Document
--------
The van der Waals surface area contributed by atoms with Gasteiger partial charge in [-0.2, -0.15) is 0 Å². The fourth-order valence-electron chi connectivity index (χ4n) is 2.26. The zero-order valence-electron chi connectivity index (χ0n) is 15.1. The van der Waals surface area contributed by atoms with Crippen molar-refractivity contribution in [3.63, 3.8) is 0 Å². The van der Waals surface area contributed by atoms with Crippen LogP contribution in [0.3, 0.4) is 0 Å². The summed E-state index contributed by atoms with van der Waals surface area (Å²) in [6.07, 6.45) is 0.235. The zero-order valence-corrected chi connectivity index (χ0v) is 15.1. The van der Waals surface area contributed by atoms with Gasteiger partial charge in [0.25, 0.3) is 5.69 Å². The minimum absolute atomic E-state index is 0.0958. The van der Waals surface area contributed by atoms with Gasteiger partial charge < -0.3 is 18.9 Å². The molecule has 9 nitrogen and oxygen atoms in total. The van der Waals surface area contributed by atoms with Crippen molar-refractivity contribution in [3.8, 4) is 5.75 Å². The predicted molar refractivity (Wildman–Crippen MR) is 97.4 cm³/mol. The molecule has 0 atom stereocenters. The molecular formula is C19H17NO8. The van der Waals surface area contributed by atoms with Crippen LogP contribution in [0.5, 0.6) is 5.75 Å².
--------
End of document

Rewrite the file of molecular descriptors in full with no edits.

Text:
The van der Waals surface area contributed by atoms with Gasteiger partial charge in [-0.2, -0.15) is 0 Å². The fourth-order valence-electron chi connectivity index (χ4n) is 2.26. The zero-order valence-electron chi connectivity index (χ0n) is 15.1. The van der Waals surface area contributed by atoms with Crippen molar-refractivity contribution in [3.63, 3.8) is 0 Å². The van der Waals surface area contributed by atoms with Crippen LogP contribution in [0.3, 0.4) is 0 Å². The summed E-state index contributed by atoms with van der Waals surface area (Å²) in [6.07, 6.45) is 0.235. The zero-order valence-corrected chi connectivity index (χ0v) is 15.1. The van der Waals surface area contributed by atoms with Gasteiger partial charge in [0.25, 0.3) is 5.69 Å². The minimum absolute atomic E-state index is 0.0958. The van der Waals surface area contributed by atoms with Gasteiger partial charge < -0.3 is 18.9 Å². The molecule has 9 nitrogen and oxygen atoms in total. The van der Waals surface area contributed by atoms with Crippen molar-refractivity contribution in [3.8, 4) is 5.75 Å². The predicted molar refractivity (Wildman–Crippen MR) is 97.4 cm³/mol. The molecule has 0 atom stereocenters. The molecular formula is C19H17NO8. The van der Waals surface area contributed by atoms with Crippen LogP contribution in [0.5, 0.6) is 5.75 Å².